I HAVE had to make some physical adjustments for the Denver winters, more than I had originally thought. This in no way has me second guessing myself, just making the appropriate lifestyle changes for a comfortable retirement. My primary cause of pain is an injury, not basic arthritis, and the cold makes it more difficult to move. This means that I need to exercise in short spurts, sit in a therapy pool, and do lots of seated aerobics and yoga. When my body says stop, I stop. Pushing for the burn is impossible in my case, especially in winter. Unfortunately, when my knee is in pain it hurts to have ANYTHING touching it. Since I cannot get wear shorts at this time of year, I have reverted to pulling out all those long knit skirts from my warm climate and wearing them with sweaters and fuzzy socks. It’s my personal fashion statement and works for me. They work well for my inside the house or on the patio time.
My routine is always seasonal and continues to be so here in Denver. I always arise late, night owl that I am, except in the heat of summer. I am not a morning person and can only admire fellow bloggers and friends (and family) who arise at eight regularly. When my son leaves ton for school or a job, I will have to remember how to let the dogs out and then crawl back into bed. My morning time is my moving slow relaxing time. This is when I may read, peruse my laptop, sit and observe the things going by my window (the advantage of living in an urban village is a lack of boredom in the neighborhood), write in my journal and do the basic minimal things necessary to live and home. In the afternoon I sew, draw, read more intensively, study, play with the dogs, and work on business matters. After my evening, when I am in bed (as now) is when I am often my most creative, drawing patterns, making travel plans, writing or other things.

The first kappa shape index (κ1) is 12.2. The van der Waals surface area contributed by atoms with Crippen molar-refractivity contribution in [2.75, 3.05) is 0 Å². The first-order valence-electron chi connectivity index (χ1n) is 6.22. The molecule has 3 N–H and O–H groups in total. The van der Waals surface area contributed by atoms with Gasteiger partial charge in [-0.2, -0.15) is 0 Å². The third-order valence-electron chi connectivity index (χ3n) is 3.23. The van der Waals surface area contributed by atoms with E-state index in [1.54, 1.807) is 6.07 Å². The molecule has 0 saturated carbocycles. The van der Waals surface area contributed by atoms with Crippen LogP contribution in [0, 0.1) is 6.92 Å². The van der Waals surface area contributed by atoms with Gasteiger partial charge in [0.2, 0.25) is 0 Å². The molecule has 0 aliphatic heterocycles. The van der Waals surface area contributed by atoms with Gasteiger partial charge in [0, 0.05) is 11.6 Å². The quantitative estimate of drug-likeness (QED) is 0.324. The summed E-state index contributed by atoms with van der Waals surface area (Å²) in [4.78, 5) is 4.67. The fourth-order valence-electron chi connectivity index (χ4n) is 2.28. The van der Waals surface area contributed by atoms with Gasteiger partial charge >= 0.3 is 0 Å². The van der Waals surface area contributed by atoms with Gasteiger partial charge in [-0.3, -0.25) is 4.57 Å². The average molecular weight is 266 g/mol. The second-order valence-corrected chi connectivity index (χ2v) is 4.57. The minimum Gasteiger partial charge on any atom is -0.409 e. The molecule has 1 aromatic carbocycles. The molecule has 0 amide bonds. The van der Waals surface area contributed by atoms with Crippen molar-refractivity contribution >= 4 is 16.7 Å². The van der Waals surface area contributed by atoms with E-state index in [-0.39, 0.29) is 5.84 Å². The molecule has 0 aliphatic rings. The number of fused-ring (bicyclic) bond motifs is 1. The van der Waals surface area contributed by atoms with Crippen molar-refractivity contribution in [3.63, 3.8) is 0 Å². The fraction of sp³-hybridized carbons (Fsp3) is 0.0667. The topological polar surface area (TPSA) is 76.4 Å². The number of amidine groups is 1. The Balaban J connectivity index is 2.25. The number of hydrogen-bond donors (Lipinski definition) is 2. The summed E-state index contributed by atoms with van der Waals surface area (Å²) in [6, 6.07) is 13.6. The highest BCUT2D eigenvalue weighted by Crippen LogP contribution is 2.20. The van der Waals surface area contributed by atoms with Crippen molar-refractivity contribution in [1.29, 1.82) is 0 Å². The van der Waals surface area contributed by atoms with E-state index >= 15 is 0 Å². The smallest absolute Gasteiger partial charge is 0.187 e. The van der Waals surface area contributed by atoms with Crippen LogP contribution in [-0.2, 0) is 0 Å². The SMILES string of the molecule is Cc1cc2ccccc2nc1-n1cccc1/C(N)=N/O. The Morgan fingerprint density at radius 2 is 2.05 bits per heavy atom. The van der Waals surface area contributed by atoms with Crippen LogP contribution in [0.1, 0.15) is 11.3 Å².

For those who have asked, I am still exploring and becoming engaged inn terms of social and community life. Since I know there are others considering such a move, I will say this: One of the gals in my woman’s small group in Dallas told me that I needed to move NOW, or move to a place I knew people already or a retirement community. While I took her advise with a grain of salt, I believe she was right overall. The truth is, the older we are, the more difficult it is to make friends, unless you are in a community where everyone is new or transient. I have the advantage of having some hobbies that by nature require personal interaction and for which there are social organizations-for lack of a better way to put it. I also am by nature involved with church, and the social and voluntary situations that are part of that. For someone without those resources or who needed even more social activity, I could see that as a problem to consider when looking at options. Not a deterrent, just something worthy of a discussion.
In my case, I am happy to be home much of the time. Getting out of the house every day is not a requirement, but I have a house with a yard and a patio and dogs that require caring for. My weekly social activities consider of half day of volunteer and some on call volunteer work (part of my volunteering is helping out congregation members who are in need or ill and that varies) One day a week I allow for “day tripping:, something that I enjoy doing by myself, and.or with friends. I partake in a discussion group that meets once a week, and do my regular church activities. I also take at least one college class a semester. I take an arthritis exercise class in a heated therapy pool as movement allows, and I try to go at the same time, with the same group.